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Social commerce is digital’s most buzzed-about term right now and still in its infancy. The fashion industry is trying to figure out exactly what those two words mean, what to do and what to avoid in making the transition from socializing to shopping.
This story first appeared in the April 16, 2012 issue of WWD. Subscribe Today.
MAKE IT EASY
“Don’t overthink it. Fashion is fun and social, so make it easy,” says James Gardner, founder and chief executive officer of digital agency Createthe Group. Make it as simple as possible for fans to share, embed, tweet, “pin” or “like” content.
GET OUT OF THE WAY
“My best advice is to simply get out of the way,” says Wade Gerten, founder and ceo of s-commerce platform 8thBridge. Because people — not brands — drive social commerce, he says brands should integrate their Web sites with Facebook’s new Open Graph technology.
Ideally, firms want to do what they can to turn shoppers into brand loyalists who share product information with friends, and in turn, fuel social shopping.
Peer Affirmation: Oliver Walsh, founder and ceo of social discovery platform Discoveredd, thinks one of the most significant online changes is the notion of “peers.” Before the social media age, a peer was your friend, but now — heavily due to Facebook and Twitter — those boundaries have blurred. “When it comes to s-commerce, it’s about making a commercial decision based on peer affirmation,” Walsh says. “People discover new things and act upon that discovery and purchase based upon the voices that really matter to them — whether it be a close friend or a designer.”
Virtual “Sales Associates”: Yuli Ziv, founder and ceo of online influencer network Style Coalition, likens a brand starting to use a new digital platform and “thinking people will just discover it and come interact” to “opening a new store location and not having any sales associates present.” It’s not just opening another destination where a company’s digital content lives — it’s about strategizing how to engage people in this new locale. Ziv believes a good way to do this is by partnering with “influencers” such as bloggers who can orchestrate a meaningful conversation with the brand and its fans that potentially results in sales.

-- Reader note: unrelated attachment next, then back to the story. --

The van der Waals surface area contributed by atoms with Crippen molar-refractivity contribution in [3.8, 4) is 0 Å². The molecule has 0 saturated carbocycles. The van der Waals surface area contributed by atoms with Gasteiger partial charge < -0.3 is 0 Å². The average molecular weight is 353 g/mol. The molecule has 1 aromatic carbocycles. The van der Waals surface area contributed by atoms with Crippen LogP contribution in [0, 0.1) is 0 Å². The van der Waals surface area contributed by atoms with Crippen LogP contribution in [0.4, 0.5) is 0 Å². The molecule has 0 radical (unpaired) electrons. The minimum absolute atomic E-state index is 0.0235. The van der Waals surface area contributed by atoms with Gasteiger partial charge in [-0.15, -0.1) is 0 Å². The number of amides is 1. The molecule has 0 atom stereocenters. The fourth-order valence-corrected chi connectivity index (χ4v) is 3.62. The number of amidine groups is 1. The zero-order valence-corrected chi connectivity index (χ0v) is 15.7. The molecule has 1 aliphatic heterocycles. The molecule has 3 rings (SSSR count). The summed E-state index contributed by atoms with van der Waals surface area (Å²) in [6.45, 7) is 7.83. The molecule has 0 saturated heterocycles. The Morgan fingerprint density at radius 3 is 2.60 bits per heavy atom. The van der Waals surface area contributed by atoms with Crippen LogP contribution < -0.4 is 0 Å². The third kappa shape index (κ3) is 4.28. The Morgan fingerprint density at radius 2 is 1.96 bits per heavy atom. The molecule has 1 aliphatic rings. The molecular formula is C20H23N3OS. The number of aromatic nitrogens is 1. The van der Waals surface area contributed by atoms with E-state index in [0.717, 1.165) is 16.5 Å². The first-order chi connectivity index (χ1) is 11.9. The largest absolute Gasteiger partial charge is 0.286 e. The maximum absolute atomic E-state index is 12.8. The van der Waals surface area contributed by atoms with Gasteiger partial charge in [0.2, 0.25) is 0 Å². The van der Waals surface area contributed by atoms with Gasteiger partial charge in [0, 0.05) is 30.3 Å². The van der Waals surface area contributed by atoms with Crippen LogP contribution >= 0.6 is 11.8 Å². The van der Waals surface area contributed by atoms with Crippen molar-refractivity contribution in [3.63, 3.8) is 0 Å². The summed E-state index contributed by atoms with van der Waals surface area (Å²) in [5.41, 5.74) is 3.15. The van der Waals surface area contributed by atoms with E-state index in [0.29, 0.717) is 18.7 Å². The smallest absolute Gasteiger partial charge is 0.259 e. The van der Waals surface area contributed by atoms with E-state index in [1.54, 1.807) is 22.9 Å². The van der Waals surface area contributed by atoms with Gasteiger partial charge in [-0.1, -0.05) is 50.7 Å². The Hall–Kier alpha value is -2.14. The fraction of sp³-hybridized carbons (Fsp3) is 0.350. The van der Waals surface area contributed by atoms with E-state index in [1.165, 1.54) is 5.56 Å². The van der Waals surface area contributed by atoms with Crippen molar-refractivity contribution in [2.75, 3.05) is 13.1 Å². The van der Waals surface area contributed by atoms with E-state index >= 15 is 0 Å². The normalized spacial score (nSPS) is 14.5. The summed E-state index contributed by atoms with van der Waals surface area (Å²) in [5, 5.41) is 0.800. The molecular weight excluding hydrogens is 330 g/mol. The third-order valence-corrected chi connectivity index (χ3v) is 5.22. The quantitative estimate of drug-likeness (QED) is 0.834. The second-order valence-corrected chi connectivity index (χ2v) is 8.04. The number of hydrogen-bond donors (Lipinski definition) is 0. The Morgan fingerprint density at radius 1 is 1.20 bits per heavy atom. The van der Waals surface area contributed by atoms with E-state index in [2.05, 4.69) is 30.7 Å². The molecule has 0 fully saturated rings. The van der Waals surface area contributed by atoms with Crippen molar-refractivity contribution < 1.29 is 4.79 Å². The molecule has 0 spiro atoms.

When it comes to social commerce, Gardner thinks you “shouldn’t try to reinvent the wheel.” Instead, leverage and integrate existing, fast-growing platforms like Pinterest.
EXPECT FACEBOOK SALES
For Jess Lee, co-founder and ceo of interactive fashion site Polyvore, a common misconception is that s-commerce means driving sales from a brand’s Facebook page. Instead, she explains, a company’s goal is for people to tell their friends about the brand in their own news feed posts, rather than relying on increasing sales with the brand’s news feed posts.
Wade Gerten of 8thBridge contends the biggest misconception about social commerce is that it means losing control of your brand. “This was true until very recently. Now it’s possible for brands to monetize Facebook without losing control of their brand and message,” he says. Brands can use enhanced social action buttons that allow fans to do more than just “like” a product, without giving them free range to say anything they want. It provides a company some measure of control while simultaneously being a valuable marketing tool.
FORGET ABOUT YOUR WEB SITE
Createthe Group’s James Gardner says that beyond involvement on the social platforms, brands need to focus on existing digital flagships, injecting social commerce into the places where people are actively shopping and looking for product — which more often than not has become a brand’s Web site, and not Facebook, contrary to earlier projections. It has become increasingly important that brands also appropriately inject themselves into social curation platforms, where consumers are making product recommendations to others, and which he calls “the true revenue-driving power of social commerce.”
“The biggest ‘don’t’ would be to wait for the perfect strategy before acting,” Gerten says. “The space is evolving so rapidly and the technology is changing so quickly that a six-month stratwegy to figure out the optimal approach will be obsolete by the time the report is presented to the ceo.”